Incumbent Republican Joseph Giglio is being challenged by Democratic Conewango Supervisor Travis Lecceadone for the149th Assembly District, which includes parts of Chautauqua and Allegany counties and all of Cattaraugus County.
Although Lecceadone alleged Giglio has ignored the area he represents, Giglio said he has worked for change during his five years in the Assembly and sees it "on the horizon."
"Giglio's been on vacation on the tax dime," alleged Lecceadone. "It's time for an assemblyman willing to work for this district."
Giglio said he has been here, however, adding he has assisted communities he represents including Gowanda during flooding and seeking Federal Emergency Management Agency funds, while applauding the rebuilding of Tri-County Hospital. Giglio said he is proud of his work on that, along with Olean's Child Advocacy Center, its sewer district, civil confinement, child predator laws, along with bringing new ideas to Albany such as a Medicaid inspector general he said came from his experience fighting abuse and criminal activity.
Lecceadone alleged, however, Giglio is not from the area and does not have knowledge of what people
in the district have to deal with daily. For instance, Lecceadone said dairy farmers are in "crisis," and Lecceadone thinks they should have received more help from Giglio.
In addition to that, Lecceadone said, being from a minority party has limited what Giglio can do.
Giglio said he wants to remain in the Assembly, where there is more work to be done.
He said he would like to continue work to reduce taxes and spending. In order to do that, he said, changes have to be made to the Assembly's rules so "three men in a room (state legislative leaders and the governor) no longer are in control of spending plans.
"We have to take power away from the speaker of the assembly," said Giglio, who said he wants to "shine the light" on to what is going on in Albany so people can understand how government there works.
"I want transparency in government," he said, adding he would also like to help get rid of regulations he thinks impede small business.
Giglio was first elected to the state Assembly in a 2005 special election and was re-elected in 2006 and 2008. He serves on the Assembly Corrections Committee, the Aging, Racing and Wagering and Children and Families committees. Prior to serving in the Assembly, Giglio was director of operations with the Cattaraugus County Sheriff's Department and as the state Deputy Inspector General in charge of the Western New York Office.
"The Southern Tier and Western New York need a strong advocate in the state Assembly, and I plan to continue my work on behalf of the residents of the 149th district," he said, adding that work will be done "whether it be standing up for our small businesses, our farms and agriculture operations, supporting sportsmen or helping families looking to make ends meet in the face of rising taxes and fees."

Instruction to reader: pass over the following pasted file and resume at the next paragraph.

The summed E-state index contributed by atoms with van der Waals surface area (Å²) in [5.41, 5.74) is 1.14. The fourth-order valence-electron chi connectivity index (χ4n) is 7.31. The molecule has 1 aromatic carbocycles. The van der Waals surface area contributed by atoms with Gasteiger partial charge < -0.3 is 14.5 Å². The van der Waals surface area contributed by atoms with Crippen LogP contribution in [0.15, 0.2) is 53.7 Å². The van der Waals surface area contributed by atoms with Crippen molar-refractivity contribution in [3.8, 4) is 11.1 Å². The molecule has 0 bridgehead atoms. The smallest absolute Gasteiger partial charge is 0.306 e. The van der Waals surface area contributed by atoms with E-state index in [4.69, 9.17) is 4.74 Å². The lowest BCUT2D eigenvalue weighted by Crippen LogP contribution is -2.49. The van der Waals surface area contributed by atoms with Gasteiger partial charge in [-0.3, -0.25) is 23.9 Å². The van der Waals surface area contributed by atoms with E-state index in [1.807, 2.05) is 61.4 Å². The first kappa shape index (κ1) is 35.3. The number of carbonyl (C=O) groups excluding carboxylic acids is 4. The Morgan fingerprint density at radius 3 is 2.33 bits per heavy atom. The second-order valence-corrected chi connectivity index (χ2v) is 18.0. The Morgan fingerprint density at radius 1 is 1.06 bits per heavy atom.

"I pledge to be on the front lines in this constant struggle to bring the Southern Tier the resources we need to prosper in these difficult economic times," said Giglio.
"New York state is out of control," said Lecceadone. He said there should be no more tax increases, is concerned with Medicaid spending and expenses of it being "thrown on the backs of property owners." He has spoken out against political bickering, encourages job attraction and retention and plans to stay involved in agriculture, manufacturing and small business concerns while promoting economic stability.
He also voiced concern about how state government is handling matters with the Seneca Nation of Indians.
"What the state of New York is doing is complete nonsense," he said about state Gov. David Paterson's refusal to accept payments by the nation to local municipalities who get a share of money Senecas pay to the state for hosting casinos. A disagreement between state and nation officials has led to the payments not being made to the state, with nation officials offering the funds directly to municipalities.
Lecceadone has served as Conewango supervisor since 2008. He is vice commander and chaplain of Randolph Legion Post 181, a eucharistic minister and religious education teacher for Our Lady of Loreto Catholic Church in Falconer, who received the educator of the year award from the Diocese of Buffalo in 2006-07. He is president of the local Holy Name Society chapter and lives in Conewango with his wife, Dolly, and two sons.
He is a member of Randolph and Cattaraugus County's Democratic Committees, the county Town Supervisors' Association, is an honorable member of the state Sheriff's Association and is a member of the Order of Sons of Italy.
He has worked on farms, in agriculture and is a milk hauler for Clymer's Heil Transportation who received securities and criminal justice certificates from Ellicottville BOCES and attended the Randolph School District.
He received police certification from Mercyhurst College and worked for the Cattaraugus County Sheriff's Department as a corrections officer and is a lifelong resident of the district he seeks to represent.